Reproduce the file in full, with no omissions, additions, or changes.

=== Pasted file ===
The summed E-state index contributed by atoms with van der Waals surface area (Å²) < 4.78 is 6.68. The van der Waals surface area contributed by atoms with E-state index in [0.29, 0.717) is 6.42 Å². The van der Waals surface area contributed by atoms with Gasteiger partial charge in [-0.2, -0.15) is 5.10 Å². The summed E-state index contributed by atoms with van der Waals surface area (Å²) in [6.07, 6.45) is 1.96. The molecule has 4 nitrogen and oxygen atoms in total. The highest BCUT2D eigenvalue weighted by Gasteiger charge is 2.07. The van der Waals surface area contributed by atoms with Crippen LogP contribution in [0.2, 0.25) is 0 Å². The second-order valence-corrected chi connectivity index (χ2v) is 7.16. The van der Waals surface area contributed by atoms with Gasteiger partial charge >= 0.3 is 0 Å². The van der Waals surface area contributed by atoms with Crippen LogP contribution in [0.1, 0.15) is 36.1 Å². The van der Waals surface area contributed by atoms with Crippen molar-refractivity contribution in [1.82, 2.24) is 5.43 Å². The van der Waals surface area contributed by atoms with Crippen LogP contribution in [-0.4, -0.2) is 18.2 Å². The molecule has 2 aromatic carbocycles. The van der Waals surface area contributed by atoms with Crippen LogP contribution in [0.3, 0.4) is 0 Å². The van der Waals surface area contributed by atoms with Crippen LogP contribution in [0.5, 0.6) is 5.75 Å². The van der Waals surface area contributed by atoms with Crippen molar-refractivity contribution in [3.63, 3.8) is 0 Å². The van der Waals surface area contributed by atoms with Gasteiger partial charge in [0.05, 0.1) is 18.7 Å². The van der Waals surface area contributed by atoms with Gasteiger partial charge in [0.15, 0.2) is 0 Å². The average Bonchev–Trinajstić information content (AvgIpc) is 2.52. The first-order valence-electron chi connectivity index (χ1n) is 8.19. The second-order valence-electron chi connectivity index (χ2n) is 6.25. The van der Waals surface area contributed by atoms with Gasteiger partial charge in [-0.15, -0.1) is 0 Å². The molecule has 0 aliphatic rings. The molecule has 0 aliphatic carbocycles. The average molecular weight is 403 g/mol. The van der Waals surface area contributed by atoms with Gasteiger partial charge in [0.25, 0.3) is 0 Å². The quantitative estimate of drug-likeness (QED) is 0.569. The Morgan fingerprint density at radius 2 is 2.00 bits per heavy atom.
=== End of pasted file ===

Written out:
The summed E-state index contributed by atoms with van der Waals surface area (Å²) < 4.78 is 6.68. The van der Waals surface area contributed by atoms with E-state index in [0.29, 0.717) is 6.42 Å². The van der Waals surface area contributed by atoms with Gasteiger partial charge in [-0.2, -0.15) is 5.10 Å². The summed E-state index contributed by atoms with van der Waals surface area (Å²) in [6.07, 6.45) is 1.96. The molecule has 4 nitrogen and oxygen atoms in total. The highest BCUT2D eigenvalue weighted by Gasteiger charge is 2.07. The van der Waals surface area contributed by atoms with Crippen LogP contribution in [0.2, 0.25) is 0 Å². The second-order valence-corrected chi connectivity index (χ2v) is 7.16. The van der Waals surface area contributed by atoms with Gasteiger partial charge >= 0.3 is 0 Å². The van der Waals surface area contributed by atoms with Crippen LogP contribution in [0.1, 0.15) is 36.1 Å². The van der Waals surface area contributed by atoms with Crippen molar-refractivity contribution in [1.82, 2.24) is 5.43 Å². The van der Waals surface area contributed by atoms with Crippen LogP contribution in [-0.4, -0.2) is 18.2 Å². The molecule has 2 aromatic carbocycles. The van der Waals surface area contributed by atoms with Crippen LogP contribution in [0.3, 0.4) is 0 Å². The van der Waals surface area contributed by atoms with Crippen LogP contribution in [0.5, 0.6) is 5.75 Å². The van der Waals surface area contributed by atoms with Crippen molar-refractivity contribution in [3.63, 3.8) is 0 Å². The van der Waals surface area contributed by atoms with Gasteiger partial charge in [0.05, 0.1) is 18.7 Å². The van der Waals surface area contributed by atoms with Gasteiger partial charge in [0.15, 0.2) is 0 Å². The average Bonchev–Trinajstić information content (AvgIpc) is 2.52. The first-order valence-electron chi connectivity index (χ1n) is 8.19. The second-order valence-electron chi connectivity index (χ2n) is 6.25. The van der Waals surface area contributed by atoms with Gasteiger partial charge in [-0.15, -0.1) is 0 Å². The molecule has 0 aliphatic rings. The molecule has 0 aliphatic carbocycles. The average molecular weight is 403 g/mol. The van der Waals surface area contributed by atoms with Gasteiger partial charge in [0.25, 0.3) is 0 Å². The quantitative estimate of drug-likeness (QED) is 0.569. The Morgan fingerprint density at radius 2 is 2.00 bits per heavy atom.